Posted by: Jim | December 7, 2008

Get Your Kicks on Route 66 — as long as it involves religion

freedom_from_religion

The above billboard lasted only a few days here in Southern California–posted along route 66–before the city received 90 complaints. Apparently the city pressured the General Outdoor Sign company to take the offensive message down–which they did.

So now the City of Rancho Cucamonga is being sued. If they did pressure the sign company to have it removed, then they deserve it. The Freedom from Religion Foundation (linked on the right) is rightfully targeting the city, and not the Billboard company. After all, a private company has the right to choose what messages it displays. A city government, however, has no right to censor the message. If it were a religious message in a non-religious town, they would have no right to censor that either.

Why is the message of “no religion” so offensive to people that they can’t even allow the concept to exist in public?

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Responses

  1. Why is “In God We Trust” so offensive? If someone chooses not to trust God, that is their business. It makes the money in an atheist’s wallet worth no more or no less than my money. If it is the part of the Pledge of Allegiance you don’t like, leave that part out. I’m not trying to make you believe in what I do, and I know signs like this aren’t trying to undermine my beliefs. I disagree with those who tell you that you are going to Hell because of your views. Why would it matter to you? You don’t believe in Hell.

    All I’m saying is I am sick and tired of lawsuits regardless of where they originate. The most I’ll ever do is disagree with you, but I’ll never file a lawsuit over a freakin’ billboard unless you put it up in my church.

  2. Let’s put “Hail Satan” on the greenback and see what you think then.

  3. Exhausted, she pulled her car into a dark corner of the Wal-Mart parking lot, selecting a spot in the shadow of a big black pickup. The rain had stopped, and a few employees were heading home, but no one seemed to notice her. She laid her head back on the seat she scanned the area. A black billboard over the cross-town freeway proclaimed in bold white letters… “Don’t make me come down there.” God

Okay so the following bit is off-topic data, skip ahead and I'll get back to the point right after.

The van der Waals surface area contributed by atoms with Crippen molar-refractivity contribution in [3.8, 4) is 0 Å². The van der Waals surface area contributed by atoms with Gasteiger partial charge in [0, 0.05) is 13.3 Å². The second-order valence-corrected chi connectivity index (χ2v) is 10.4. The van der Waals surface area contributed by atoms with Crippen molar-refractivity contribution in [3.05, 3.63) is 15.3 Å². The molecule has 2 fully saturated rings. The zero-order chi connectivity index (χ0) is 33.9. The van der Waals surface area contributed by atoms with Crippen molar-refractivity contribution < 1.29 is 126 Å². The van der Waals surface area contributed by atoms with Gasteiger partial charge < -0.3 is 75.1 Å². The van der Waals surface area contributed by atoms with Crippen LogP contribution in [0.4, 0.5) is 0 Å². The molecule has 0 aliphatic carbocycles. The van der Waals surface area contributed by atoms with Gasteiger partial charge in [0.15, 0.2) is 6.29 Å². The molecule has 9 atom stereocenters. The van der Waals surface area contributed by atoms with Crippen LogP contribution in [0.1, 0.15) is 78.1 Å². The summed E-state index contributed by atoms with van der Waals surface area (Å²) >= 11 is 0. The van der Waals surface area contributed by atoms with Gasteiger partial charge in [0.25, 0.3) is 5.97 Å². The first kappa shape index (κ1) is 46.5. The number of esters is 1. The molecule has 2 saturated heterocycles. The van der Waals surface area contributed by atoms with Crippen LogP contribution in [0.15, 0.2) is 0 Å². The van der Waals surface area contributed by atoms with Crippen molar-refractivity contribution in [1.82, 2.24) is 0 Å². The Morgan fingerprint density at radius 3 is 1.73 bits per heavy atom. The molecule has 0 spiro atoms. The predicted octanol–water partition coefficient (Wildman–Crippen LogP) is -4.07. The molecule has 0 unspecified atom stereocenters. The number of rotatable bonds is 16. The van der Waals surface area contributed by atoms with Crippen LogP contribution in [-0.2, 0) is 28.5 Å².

She laughed her ass off.

  4. The sign encourages people to use their imagination – hence, it offends religious types.

    Q.E.D.

  5. Todd, “In God We Trust” is extremely offensive because it is on our US Currency, which is in contradiction to the First Amendmenet of the Constitution. The message purports a theistic government–that our government trusts in God. And it’s bullshit! Saying that our government trusts in god is another way to dumb down your populace and say “Hey, everything we do is in God’s hands anyway, so pay no attention to the man behind the curtain.” I don’t WANT them to trust in God. I want them to trust in reason and science, which are much more reliable and much less relative.

    Todd, I know YOU are not trying to make me believe as you do, but to have these messages in our currency (or our pledge of allegiance) is a very direct social pressure on children and the weak-willed to believe a certain way. It isn’t right, and suing is the only legal recourse that we have. What other method of persuasion would you recommend we use?

  6. It shouldn’t matter what’s printed on U.S. currency so as long as it spends the same. You’re squabling over ignorance.

    I agree, the city should be sued. We have the freedom of religion and the freedom from religion.

  7. I have lived in and around Rancho Cucamonga for over thirty years and have never known it to be particularly “Christian” or religious in any discernible way. It saddens me to think that what was probably one or two people complaining ninety times could have any effect on freedom of speech.


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